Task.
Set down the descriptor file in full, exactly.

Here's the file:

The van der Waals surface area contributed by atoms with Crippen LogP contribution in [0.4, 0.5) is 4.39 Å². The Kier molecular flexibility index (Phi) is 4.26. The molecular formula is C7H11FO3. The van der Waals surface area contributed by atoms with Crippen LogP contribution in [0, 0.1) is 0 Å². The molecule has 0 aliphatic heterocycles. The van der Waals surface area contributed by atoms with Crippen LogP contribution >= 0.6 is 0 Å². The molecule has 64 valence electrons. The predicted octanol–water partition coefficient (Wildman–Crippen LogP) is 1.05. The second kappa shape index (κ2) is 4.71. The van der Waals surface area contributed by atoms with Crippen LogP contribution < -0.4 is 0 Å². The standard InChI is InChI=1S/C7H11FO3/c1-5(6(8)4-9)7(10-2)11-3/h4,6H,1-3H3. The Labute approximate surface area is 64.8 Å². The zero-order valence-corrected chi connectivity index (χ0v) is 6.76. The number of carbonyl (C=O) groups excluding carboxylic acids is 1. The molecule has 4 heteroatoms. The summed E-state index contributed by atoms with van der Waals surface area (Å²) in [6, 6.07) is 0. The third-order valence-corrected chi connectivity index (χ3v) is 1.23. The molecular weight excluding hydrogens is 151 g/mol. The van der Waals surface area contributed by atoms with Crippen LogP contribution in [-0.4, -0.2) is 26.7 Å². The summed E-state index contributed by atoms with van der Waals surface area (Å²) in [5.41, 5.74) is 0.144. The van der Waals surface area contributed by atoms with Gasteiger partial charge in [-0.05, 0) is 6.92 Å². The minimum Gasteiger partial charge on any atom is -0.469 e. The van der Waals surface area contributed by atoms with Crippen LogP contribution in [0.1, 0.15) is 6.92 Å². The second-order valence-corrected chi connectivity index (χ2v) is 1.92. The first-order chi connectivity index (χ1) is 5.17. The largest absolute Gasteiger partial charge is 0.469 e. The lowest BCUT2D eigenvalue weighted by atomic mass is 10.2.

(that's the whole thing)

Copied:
The van der Waals surface area contributed by atoms with Crippen LogP contribution in [0.4, 0.5) is 4.39 Å². The Kier molecular flexibility index (Phi) is 4.26. The molecular formula is C7H11FO3. The van der Waals surface area contributed by atoms with Crippen LogP contribution in [0, 0.1) is 0 Å². The molecule has 0 aliphatic heterocycles. The van der Waals surface area contributed by atoms with Crippen LogP contribution >= 0.6 is 0 Å². The molecule has 64 valence electrons. The predicted octanol–water partition coefficient (Wildman–Crippen LogP) is 1.05. The second kappa shape index (κ2) is 4.71. The van der Waals surface area contributed by atoms with Crippen LogP contribution < -0.4 is 0 Å². The standard InChI is InChI=1S/C7H11FO3/c1-5(6(8)4-9)7(10-2)11-3/h4,6H,1-3H3. The Labute approximate surface area is 64.8 Å². The zero-order valence-corrected chi connectivity index (χ0v) is 6.76. The number of carbonyl (C=O) groups excluding carboxylic acids is 1. The molecule has 4 heteroatoms. The summed E-state index contributed by atoms with van der Waals surface area (Å²) in [6, 6.07) is 0. The third-order valence-corrected chi connectivity index (χ3v) is 1.23. The molecular weight excluding hydrogens is 151 g/mol. The van der Waals surface area contributed by atoms with Crippen LogP contribution in [-0.4, -0.2) is 26.7 Å². The summed E-state index contributed by atoms with van der Waals surface area (Å²) in [5.41, 5.74) is 0.144. The van der Waals surface area contributed by atoms with Gasteiger partial charge in [-0.05, 0) is 6.92 Å². The minimum Gasteiger partial charge on any atom is -0.469 e. The van der Waals surface area contributed by atoms with Crippen LogP contribution in [0.1, 0.15) is 6.92 Å². The second-order valence-corrected chi connectivity index (χ2v) is 1.92. The first-order chi connectivity index (χ1) is 5.17. The largest absolute Gasteiger partial charge is 0.469 e. The lowest BCUT2D eigenvalue weighted by atomic mass is 10.2.